The de-selection of materials for discard is an important component of collection management. There are several reasons for this: library collections are dynamic rather than static, as new items are added continually; there is an ongoing need to use library space effectively; and information resources become dated in various subject areas. As we move into an era of greater collaboration with other institutions on shared print management and preservation, de-selection is carried out with a wider pool of available resources in mind. The active management of the physical collection should be a regular activity to pro-actively manage the collection’s footprint in relation to space management, quality of materials, and use. Therefore deselection as an ongoing activity is as important as selection. Deselection should align with the Collection Development policy of the Library. It is important that faculty should be informed of any weeding projects that affect their use of the collection, in order to sensitize them to the purpose and outcomes, and defuse any concerns.
This policy is intended to provide guidelines in the selection of material to be discarded from the collection, in order to 1) ensure that the print collection is right-sized to meet the diverse needs of our users; 2) that our off-site storage facility is used as effectively as possible; and that 3) we meet our obligations to coordinate preservation of last copies under any collaborative agreements with other institutions.
NB – Weeding of digital content is a less urgent issue that will be addressed using the same principles as this policy in conjunction with our Collection Development Policy, as circumstances require and permit.
The Library maintains an off-site storage facility (known as the ‘Annexe’) which contains almost a million items of low-use physical material (books, journal volumes, microfiche, audiovisual material, etc.). These items have been determined to be of low use by subject librarians. A document delivery service for physical items to the university is in place, and a scanning service for journal articles is also in place. Downsizing this collection based on the criteria below, is important for effective space management and reducing overhead costs. As mentioned above, it is understood that weeding decisions will take into consideration any collaborative agreements that oblige us to assess our holdings against the holdings of other institutions for preservation and access purposes.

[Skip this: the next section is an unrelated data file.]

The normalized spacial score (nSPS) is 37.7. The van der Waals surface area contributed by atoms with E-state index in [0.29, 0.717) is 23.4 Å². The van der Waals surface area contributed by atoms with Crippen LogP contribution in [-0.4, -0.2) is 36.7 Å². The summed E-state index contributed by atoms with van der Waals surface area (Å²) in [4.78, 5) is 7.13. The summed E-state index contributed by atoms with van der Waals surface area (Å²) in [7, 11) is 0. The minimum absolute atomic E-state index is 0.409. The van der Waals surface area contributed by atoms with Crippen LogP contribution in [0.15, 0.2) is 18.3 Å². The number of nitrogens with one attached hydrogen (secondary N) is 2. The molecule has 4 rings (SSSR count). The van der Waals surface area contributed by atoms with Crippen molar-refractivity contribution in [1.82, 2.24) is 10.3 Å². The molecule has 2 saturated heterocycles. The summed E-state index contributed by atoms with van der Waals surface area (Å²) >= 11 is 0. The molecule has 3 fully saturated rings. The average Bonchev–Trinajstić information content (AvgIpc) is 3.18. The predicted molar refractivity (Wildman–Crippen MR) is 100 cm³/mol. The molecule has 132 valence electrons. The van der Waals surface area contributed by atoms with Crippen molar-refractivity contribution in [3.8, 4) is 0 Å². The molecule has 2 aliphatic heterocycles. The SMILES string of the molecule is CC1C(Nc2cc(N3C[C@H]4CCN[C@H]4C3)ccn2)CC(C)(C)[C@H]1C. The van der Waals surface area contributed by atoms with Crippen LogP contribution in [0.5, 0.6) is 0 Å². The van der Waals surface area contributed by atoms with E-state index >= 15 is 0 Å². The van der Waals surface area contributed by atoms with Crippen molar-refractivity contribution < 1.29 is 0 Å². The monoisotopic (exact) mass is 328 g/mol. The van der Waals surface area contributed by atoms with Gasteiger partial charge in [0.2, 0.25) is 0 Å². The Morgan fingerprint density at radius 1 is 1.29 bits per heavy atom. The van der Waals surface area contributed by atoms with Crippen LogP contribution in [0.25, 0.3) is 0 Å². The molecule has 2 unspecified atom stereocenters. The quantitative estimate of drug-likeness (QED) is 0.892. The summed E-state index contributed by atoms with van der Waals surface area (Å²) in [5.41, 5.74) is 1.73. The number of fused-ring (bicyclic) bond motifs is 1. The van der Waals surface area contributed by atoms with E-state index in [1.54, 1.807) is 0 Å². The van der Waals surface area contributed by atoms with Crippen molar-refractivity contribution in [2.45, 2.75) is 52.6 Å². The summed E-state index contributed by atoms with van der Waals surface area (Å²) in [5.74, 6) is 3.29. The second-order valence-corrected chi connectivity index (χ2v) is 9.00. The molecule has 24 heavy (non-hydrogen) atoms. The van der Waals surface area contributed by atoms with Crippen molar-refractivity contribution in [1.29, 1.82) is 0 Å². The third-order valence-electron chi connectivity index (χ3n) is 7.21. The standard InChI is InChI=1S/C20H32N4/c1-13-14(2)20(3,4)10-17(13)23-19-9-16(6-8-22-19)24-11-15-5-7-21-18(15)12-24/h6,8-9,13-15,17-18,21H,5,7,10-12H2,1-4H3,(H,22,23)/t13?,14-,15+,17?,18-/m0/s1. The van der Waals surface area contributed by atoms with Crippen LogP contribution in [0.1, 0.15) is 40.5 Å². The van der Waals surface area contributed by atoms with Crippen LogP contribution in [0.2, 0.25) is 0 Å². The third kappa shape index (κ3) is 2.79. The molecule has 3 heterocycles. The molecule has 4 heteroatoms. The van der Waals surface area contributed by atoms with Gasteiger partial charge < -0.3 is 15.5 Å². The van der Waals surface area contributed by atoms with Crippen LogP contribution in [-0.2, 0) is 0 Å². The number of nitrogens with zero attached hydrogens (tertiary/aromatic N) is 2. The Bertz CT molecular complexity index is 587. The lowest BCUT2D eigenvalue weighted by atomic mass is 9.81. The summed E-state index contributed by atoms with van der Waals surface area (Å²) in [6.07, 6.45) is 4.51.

It is important to recognize that retention and weeding criteria will vary from discipline to discipline and should be rooted in the practices and needs of diverse groups of researchers and students. What is appropriate for one discipline will not be appropriate for another. Materials in some programs should be withdrawn and replaced with newer publications regularly, while material in others retain their value over time. This decision-making process should neither jeopardize support for teaching nor research.
The following are criteria that should be considered for discard (i.e. weeding) of physical materials. It is expected that at least one or more of these criteria will be relevant to any assessment, depending on the subject area and the type of content.
- Duplicate items in the same format
- Items which no longer supports teaching and research
- Items archived in a trusted digital repository, e.g. Scholars Portal.
- Duplication of format of items
- Items collected by a proximate library
- Items in poor physical condition and that no longer support teaching and research
Subject librarians are responsible for ongoing weeding of items in their areas of responsibility, based on periodic reviews of the collection. While subject librarians are autonomous in their decision-making regarding weeding of the collection, it is also understood that collection managers have responsibility for ensuring adherence to this policy.
Weeding involves various services and therefore scheduling and coordination of effort is essential. In deselecting items from the library collection, appropriate workflow steps need to occur to remove the item records and bibliographic records from the catalogue, involving Resource Description and Metadata Services (RDMS). As well, coordinating the logistics of removal of items located at the Annexe is the responsibility of the Acquisitions and Document Delivery Service
Implementation of weeding will need to be aligned with the workload of subject librarians, the state of the collection, space savings targets in relation to renovation projects, and the scale of a weeding initiative. Depending on the scale of deselection, a project plan detailing the goals, timelines, resources, and workflows may need to be developed. As appropriate, an annual process to plan and coordinate weeding projects, in relation to the above factors, is to be implemented. This is the responsibility of the Collection Managers in collaboration with the Head of Acquisitions, the Head of RDMS, and the AUL Collections.
Collection Development Committee
18 March 2016
20 April 2016